Barbie starts to sag as middle age looms

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The Independent Online
There was shocking news yesterday for boys and girls alike: the fabulous legs-to-armpits figure that Barbie, that doll amongst dolls, has managed to maintain for almost four decades is not, well, altogether realistic. If you have been scouring every bar on earth for a perfect look-alike or, listen up ladies, if you have been aspiring to attain those dynamite measurements for yourself, you can give up right now. It ain't going to happen.

The folk at Mattel, the toy company that first gave us Barbie in 1959, have decided that the illusion is no longer sustainable. Were she a real gal, Barbie would come in at 38-18-34. But not for much longer.

It is true. Barbie is to become anatomically - even politically - correct. Starting next year, America's icon of impossible beauty is going to be given a little plastic surgery and it will not be a question of pinch and lift. Rather, Barbie is actually going to be allowed to sag a little.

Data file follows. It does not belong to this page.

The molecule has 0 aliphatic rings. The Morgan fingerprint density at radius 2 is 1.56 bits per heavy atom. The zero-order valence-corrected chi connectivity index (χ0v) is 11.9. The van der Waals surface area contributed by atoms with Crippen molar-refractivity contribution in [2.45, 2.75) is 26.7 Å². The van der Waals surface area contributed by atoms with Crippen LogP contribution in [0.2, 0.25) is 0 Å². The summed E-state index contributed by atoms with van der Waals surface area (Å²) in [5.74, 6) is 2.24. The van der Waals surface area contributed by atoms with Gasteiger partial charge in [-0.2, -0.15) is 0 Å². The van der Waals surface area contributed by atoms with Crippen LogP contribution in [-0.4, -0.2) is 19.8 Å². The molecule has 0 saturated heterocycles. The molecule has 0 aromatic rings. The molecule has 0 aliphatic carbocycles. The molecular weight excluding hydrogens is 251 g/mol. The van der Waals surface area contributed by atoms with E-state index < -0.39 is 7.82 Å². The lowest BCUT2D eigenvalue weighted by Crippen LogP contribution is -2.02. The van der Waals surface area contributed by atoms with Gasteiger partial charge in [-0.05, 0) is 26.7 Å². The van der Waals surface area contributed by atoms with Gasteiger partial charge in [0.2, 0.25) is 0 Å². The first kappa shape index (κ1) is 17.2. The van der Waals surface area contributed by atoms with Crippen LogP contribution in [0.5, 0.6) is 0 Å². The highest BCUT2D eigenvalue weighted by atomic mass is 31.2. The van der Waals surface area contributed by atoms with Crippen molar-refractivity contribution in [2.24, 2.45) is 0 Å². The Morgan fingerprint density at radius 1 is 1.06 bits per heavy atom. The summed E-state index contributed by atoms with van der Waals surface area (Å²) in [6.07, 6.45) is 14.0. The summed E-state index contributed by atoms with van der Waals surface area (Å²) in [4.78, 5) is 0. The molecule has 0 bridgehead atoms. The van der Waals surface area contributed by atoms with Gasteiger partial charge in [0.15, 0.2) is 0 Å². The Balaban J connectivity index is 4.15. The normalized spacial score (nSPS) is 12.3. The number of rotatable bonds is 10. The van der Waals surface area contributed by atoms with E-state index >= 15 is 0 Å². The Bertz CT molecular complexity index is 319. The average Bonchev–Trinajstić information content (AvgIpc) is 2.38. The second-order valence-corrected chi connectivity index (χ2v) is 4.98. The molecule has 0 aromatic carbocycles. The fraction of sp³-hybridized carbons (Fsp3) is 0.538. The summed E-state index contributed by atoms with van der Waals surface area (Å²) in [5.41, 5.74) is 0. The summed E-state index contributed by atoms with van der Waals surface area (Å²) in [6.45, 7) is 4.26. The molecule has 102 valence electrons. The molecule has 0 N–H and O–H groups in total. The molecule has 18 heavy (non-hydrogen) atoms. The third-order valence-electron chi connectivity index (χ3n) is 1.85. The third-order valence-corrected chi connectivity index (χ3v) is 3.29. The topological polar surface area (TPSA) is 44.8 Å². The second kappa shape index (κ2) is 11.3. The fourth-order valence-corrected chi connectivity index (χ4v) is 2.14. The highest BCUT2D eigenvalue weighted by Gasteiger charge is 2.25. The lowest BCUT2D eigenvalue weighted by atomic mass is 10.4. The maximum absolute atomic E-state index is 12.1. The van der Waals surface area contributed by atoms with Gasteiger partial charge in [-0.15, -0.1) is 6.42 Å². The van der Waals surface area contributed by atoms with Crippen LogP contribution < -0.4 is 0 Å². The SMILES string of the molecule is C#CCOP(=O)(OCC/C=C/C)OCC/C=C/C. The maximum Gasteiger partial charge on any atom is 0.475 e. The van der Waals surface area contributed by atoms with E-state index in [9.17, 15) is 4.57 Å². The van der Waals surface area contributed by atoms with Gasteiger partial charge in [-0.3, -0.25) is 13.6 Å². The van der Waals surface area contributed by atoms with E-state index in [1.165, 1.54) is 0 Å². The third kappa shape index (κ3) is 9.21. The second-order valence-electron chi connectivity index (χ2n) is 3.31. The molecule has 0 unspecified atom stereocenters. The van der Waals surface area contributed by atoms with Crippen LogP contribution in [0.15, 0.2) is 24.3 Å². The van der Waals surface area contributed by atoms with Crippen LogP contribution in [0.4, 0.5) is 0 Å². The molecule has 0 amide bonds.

The new Barbie body will only be revealed at the annual New York toy show next January. Cellulite dimples may not be on the surgeon's mission list but this we know: her waist will fill out, while her hips and, most stunningly, her jutting bosom will undergo some judicious trimming.

There will be a new Barbie face too. In fact, it will be face Mark IV. The current visage - all grin and sparkly blue eyes - is version number three, introduced in 1977. From next year, she will be altogether less superstar and more natural-looking with closed mouth and straight hair.

The implications of the makeover are, of course, grave. Barbie owners the world over will be forced to open their piggy banks and invest in the new model of their heroine. (Already Barbie dolls sell as the rate of two a second). Then there will be the new wardrobe to buy. Mattel is not stupid.

And what of the legions of radical feminists who have made careers out of lambasting Barbie for presenting to little girls an impossible image and sending whole generations headlong into lives of eating disorders and depression?

Mattel, by the way, says such sniping had nothing to do with the revamp. Said one company spokesman: "We've always been sensitive to that issue, but it wasn't the basis for our decision". Instead, apparently, it's all about giving Barbie a "contemporary look that's more natural and today".

No one in the meantime seems to be worrying about whether Barbie's long- time friend Ken (can it still be platonic?) might also need a more "today" look. Men's Fitness magazine recently reported that translating his manly physique into human dimensions, keeping everything more or less in proportion, would make him 7ft 8in tall.